of Miami Herald
Public education: An American idea - and ideal
By Hodding Carter III
Miami, FL - Herald
Published October 23 2002
The greatest single innovation of this democratic republic has been
the idea of the public school. The notion that the average citizen
could or should be educated was anathema to governments and the upper
classes around the world far less than 200 years ago. It became the
American idea - and the American ideal - at the nation's centennial.
By the end of the 19th Century, it was embedded in the warp and woof
of the Republic. Thus this passage from The Promised Land, written
in 1912 by Mary Antin, an immigrant: "Education was free. That subject
my father had written about repeatedly, as comprising his chief hope
for us children, the essence of American opportunity.
"(We had) the freedom of the schools of Boston. No application made, no questions
asked, no examinations, rulings, exclusions; no machinations, no fees. The doors
stood open for every one of us." Do you hear the ardor, the excitement, the wonder?
It was more than the greatest single idea of this republic; it was the bedrock
upon which democracy had to stand. If public education was initially the product
of the democratic system, it rapidly became democracy's essential nutrient. The
two were - and still are - Siamese twins. that was the second great idea. The
reality it created absorbed the new Americans by the millions and made them participating
citizens, no less than educated workers, in the economic colossus that was now
It was the idea that each person is of infinite worth. Each talent
should be nurtured. Each voice should be heard. For any of this to
matter, the right to a decent education had to be at the core of the
value system. Such great and noble ideas have provoked fierce opposition.
The enemies of public education come in many guises and their enmity
arises from many causes, but at the end, the objective is the same:
to starve the common schools and subsidize alternatives to them. In
another time in the South, my time, it was the very fact of nonwhite
faces in "white" schools that was sufficient excuse to reject public
education - which had been poorly funded for whites and funded at obscenely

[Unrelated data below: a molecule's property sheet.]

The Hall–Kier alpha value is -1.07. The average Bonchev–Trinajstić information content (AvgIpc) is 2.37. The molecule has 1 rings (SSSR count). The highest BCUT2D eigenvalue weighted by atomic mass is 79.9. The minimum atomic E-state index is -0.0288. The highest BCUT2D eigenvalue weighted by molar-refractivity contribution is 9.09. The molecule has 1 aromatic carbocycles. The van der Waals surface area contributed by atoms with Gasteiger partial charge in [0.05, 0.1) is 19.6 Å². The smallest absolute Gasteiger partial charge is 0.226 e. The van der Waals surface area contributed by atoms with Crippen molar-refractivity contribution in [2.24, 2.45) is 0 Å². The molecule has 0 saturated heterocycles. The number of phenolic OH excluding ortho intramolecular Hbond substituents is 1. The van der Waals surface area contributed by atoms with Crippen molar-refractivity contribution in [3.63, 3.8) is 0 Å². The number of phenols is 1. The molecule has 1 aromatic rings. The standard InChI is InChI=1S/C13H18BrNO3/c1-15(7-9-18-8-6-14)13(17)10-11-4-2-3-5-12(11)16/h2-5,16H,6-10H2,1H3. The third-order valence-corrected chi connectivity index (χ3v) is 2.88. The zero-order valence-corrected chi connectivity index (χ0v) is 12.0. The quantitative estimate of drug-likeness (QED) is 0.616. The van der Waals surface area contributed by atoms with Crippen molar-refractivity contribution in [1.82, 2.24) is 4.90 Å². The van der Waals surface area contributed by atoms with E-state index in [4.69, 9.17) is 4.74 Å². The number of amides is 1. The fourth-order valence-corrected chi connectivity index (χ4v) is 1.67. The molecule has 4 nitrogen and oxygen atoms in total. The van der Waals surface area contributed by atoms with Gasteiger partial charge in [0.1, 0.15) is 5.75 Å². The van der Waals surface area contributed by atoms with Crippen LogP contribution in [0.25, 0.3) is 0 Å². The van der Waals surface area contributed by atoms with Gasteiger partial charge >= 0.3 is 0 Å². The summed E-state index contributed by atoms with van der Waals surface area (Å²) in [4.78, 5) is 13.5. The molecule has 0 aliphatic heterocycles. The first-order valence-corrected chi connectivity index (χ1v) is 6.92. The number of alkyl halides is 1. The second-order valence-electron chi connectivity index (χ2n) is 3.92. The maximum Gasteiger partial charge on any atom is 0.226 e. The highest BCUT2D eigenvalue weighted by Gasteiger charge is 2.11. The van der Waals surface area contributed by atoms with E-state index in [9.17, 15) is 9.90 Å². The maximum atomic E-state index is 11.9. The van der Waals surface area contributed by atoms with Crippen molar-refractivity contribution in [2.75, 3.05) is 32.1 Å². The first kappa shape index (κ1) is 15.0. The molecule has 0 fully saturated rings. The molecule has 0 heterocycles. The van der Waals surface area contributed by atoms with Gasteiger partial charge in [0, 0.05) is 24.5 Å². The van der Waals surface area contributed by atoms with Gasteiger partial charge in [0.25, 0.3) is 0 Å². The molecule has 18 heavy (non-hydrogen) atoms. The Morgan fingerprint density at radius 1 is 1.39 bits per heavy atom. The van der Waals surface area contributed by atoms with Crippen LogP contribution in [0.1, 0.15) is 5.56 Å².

low levels for blacks. The legislatures of most Southern states passed
laws allowing the closure of the schools if black children broke the
It is an old, sad story in this land, the story of race. So, too, the
story of the old immigrants turning up their noses and turning their
backs on the new immigrants - the English on the German, both on the
Irish, all three on the Italians, all of them on the Jews and other
Eastern Europeans and so on and so on. We are a forgetful people. But
public schools cannot forget and do not forget. They are the great
point of entry to the new world and the great hope of exit to a better
You could hardly tell it in the din of the public debate - one dominated
by ideologues and intellectuals who have abandoned public education
and by politicians who would not dream of keeping their kids in the
public schools - but the same 90 percent of all American kids are still
being educated in the public schools as 50 years ago. Making public
schools work remains the last, best hope for that 90 percent. I began
by stating that public education was this democracy's greatest achievement.
I said that the two are inextricably bound.
There is an addendum. Education ultimately is and must be about more
than the accumulation of knowledge. It is a community enterprise, grounded
in community and strengthening the community in the here and now. In
this community, its essence is the democratic endeavor itself. The
idea of democracy, of maintaining civic participation by fully functioning
citizens - that is an absolute responsibility of the public schools
system, if for no other reason than its own security. Only a healthy
democracy can and will cherish and support a healthy school system.
It is a responsibility that is not being met by the schools today.
We have to change it.
It is no less a duty for everyone who cares about this republic. Our
civic life - our democratic experiment - sicken before our eyes. The
schools alone cannot cure either. We got into our current mess together,
and together we have to clean it up.
Hodding Carter III, president and CEO of the John
S. and James L. Knight Foundation, recently gave
a speech at the Education Fund's Impact of Ideas
awards dinner to honor teachers in the Miami-Dade
County Public School system for their innovative
curriculum projects. These are excerpts of that speech.